By: Sonora Bravo
Ah, Buffy the Vampire Slayer. Mercury’s in retrograde and everyone suggests rewatching some of your favorite old shows and movies, so I’ve been rewatching Buffy. Influential, quality television, right? There’s something very soothing about the aspect ratio, the survival energy, that witty joke you forgot, Willow’s fluffy sweaters, and, oh yeah, some uncomfortable light misogyny.
Xander: Let me tell you something. When it’s dark and I’m all alone, and I’m scared or freaked out or whatever, I always think “What would Buffy do?” You’re my hero. OK, sometimes when it’s dark and I’m all alone, I think “What is Buffy wearing?”
In the first episode of Season 4, “The Freshman,” Buffy starts and hates college after having an egregiously horrible day. She goes to The Bronze to mope, and Xander kneels on the ground to give her an uplifting pep talk. It’s a sweet, emotional moment that I’m promptly snapped out of because he ends it by making an inappropriate comment about her. She’s rightly grossed out and doesn’t want to hear about it, but it’s brushed off and they immediately go on to solve a vampire murder mystery together. This is only one of many, many examples.
Interestingly, Xander’s behavior is usually framed as mildly annoying as opposed to legitimately problematic. His comments are shrugged off, looked down on and met with a “Xander!” but not ever really called out. If one of the main good guys can get away with this sort of thing, does it undercut the feminist message of the show? I understand Xander’s not supposed to be the pinnacle of a male feminist or anything. He’s a particularly filterless teenage boy. Perhaps his non-role model status was enough to overlook (or not even notice) his gross antics 10 or 20 years ago, but watching this show today… it was glaringly obvious.
Which brings me to the question – why did I even like Xander the first watch? Wasn’t I a budding feminist then, one of the reasons I was drawn to a show like Buffy in the first place? I must admit Xander is my type, Tall, Dark, and Nerdy. He’s also well suited to joke delivery, Nicholas Brendon firing off witty lines with rapid panache. (Side Note: Googling Nicholas Brendon and falling down a rabbit hole of TMZ articles was not a great idea.) He’s not popular, or in a position of social power; “nerd” was more of an insult about being on the bottom rung of the school hierarchy in 1998. Part of his “cuteness” stems from his self-deprecating nature. So if he’s attractive, funny, and semi-pathetic, he somehow gets a pass for sexually harassing his friends? Times certainly have changed, in addition to the identity of cis-male-white-nerd becoming less of a so-called cross to bear.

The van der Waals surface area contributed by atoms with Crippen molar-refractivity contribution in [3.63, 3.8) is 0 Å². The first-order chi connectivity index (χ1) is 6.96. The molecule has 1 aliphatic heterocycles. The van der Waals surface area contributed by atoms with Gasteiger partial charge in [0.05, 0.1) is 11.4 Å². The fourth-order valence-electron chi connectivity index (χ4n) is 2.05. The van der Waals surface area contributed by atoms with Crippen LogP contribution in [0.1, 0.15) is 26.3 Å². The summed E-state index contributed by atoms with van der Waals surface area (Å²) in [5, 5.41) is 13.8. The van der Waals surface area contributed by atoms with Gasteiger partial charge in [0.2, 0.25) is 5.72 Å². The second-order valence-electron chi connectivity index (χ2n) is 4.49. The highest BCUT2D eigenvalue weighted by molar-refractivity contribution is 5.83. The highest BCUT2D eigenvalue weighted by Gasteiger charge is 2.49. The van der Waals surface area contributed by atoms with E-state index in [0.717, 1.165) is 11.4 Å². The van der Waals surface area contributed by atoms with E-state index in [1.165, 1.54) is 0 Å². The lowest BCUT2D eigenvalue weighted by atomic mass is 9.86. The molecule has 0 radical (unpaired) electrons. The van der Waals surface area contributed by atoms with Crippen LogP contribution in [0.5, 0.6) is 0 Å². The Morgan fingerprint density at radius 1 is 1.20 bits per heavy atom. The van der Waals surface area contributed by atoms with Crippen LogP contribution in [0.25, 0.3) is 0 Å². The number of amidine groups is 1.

Now that my eyes are fully opened to this weirdness I have to ask myself… is this simply annoying me? Or does it actually put me off from enjoying the show? I love looking at television under a critical feminist eye, and the occasional rant doesn’t lead to me hating a show. Sometimes it’s part of the enjoyment of the show for me. Like a perfect meal with one flaw, it’s dinner that also provides a conversation starter. But when does fave turn into problematic fave and then not a fave at all? For many, Joss Whedon lives in the “not a fave at all” camp, but I’m not ready to turn my back on Buffy. I decided to keep watching and write about my experience.In 2019, it’s not so strange to rewatch a show and hate a character you once liked. It’s a testament to our culture’s evolution. I’m pretty sure I’m not capable of “who cares, it’s just a tv show”-ing it anymore. I can only assume our collective senses for unacceptable bullshit will sharpen further, and rewatching is one way to see how far we’ve come.